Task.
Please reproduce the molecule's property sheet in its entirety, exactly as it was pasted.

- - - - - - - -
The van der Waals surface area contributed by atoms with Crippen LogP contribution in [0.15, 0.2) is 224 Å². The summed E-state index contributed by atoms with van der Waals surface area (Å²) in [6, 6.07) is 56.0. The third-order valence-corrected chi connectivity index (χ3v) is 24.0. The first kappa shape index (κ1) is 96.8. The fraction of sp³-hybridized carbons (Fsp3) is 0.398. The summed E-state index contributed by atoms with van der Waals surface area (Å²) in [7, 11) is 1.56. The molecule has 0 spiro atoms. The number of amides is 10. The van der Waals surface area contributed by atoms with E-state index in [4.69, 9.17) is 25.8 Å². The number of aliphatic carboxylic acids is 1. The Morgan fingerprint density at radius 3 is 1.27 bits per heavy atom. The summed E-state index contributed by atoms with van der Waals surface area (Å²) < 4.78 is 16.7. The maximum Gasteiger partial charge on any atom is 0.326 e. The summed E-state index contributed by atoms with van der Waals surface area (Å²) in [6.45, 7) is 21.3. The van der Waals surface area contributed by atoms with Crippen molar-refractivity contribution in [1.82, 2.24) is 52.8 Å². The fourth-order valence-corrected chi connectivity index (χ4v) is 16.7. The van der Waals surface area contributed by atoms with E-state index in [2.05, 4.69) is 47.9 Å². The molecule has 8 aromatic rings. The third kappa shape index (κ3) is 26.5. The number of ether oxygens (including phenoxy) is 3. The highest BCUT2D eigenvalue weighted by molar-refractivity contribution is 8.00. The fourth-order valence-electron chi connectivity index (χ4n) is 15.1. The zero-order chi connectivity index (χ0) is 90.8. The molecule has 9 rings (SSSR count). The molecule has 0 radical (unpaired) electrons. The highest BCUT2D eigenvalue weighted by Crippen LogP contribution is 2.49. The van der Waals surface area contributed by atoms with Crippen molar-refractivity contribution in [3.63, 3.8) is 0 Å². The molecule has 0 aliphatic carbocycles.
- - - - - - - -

The van der Waals surface area contributed by atoms with Crippen LogP contribution in [0.15, 0.2) is 224 Å². The summed E-state index contributed by atoms with van der Waals surface area (Å²) in [6, 6.07) is 56.0. The third-order valence-corrected chi connectivity index (χ3v) is 24.0. The first kappa shape index (κ1) is 96.8. The fraction of sp³-hybridized carbons (Fsp3) is 0.398. The summed E-state index contributed by atoms with van der Waals surface area (Å²) in [7, 11) is 1.56. The molecule has 0 spiro atoms. The number of amides is 10. The van der Waals surface area contributed by atoms with E-state index in [4.69, 9.17) is 25.8 Å². The number of aliphatic carboxylic acids is 1. The Morgan fingerprint density at radius 3 is 1.27 bits per heavy atom. The summed E-state index contributed by atoms with van der Waals surface area (Å²) < 4.78 is 16.7. The maximum Gasteiger partial charge on any atom is 0.326 e. The summed E-state index contributed by atoms with van der Waals surface area (Å²) in [6.45, 7) is 21.3. The van der Waals surface area contributed by atoms with Crippen molar-refractivity contribution in [1.82, 2.24) is 52.8 Å². The fourth-order valence-corrected chi connectivity index (χ4v) is 16.7. The van der Waals surface area contributed by atoms with E-state index in [2.05, 4.69) is 47.9 Å². The molecule has 8 aromatic rings. The third kappa shape index (κ3) is 26.5. The number of ether oxygens (including phenoxy) is 3. The highest BCUT2D eigenvalue weighted by molar-refractivity contribution is 8.00. The fourth-order valence-electron chi connectivity index (χ4n) is 15.1. The zero-order chi connectivity index (χ0) is 90.8. The molecule has 9 rings (SSSR count). The molecule has 0 radical (unpaired) electrons. The highest BCUT2D eigenvalue weighted by Crippen LogP contribution is 2.49. The van der Waals surface area contributed by atoms with Crippen molar-refractivity contribution in [3.63, 3.8) is 0 Å². The molecule has 0 aliphatic carbocycles.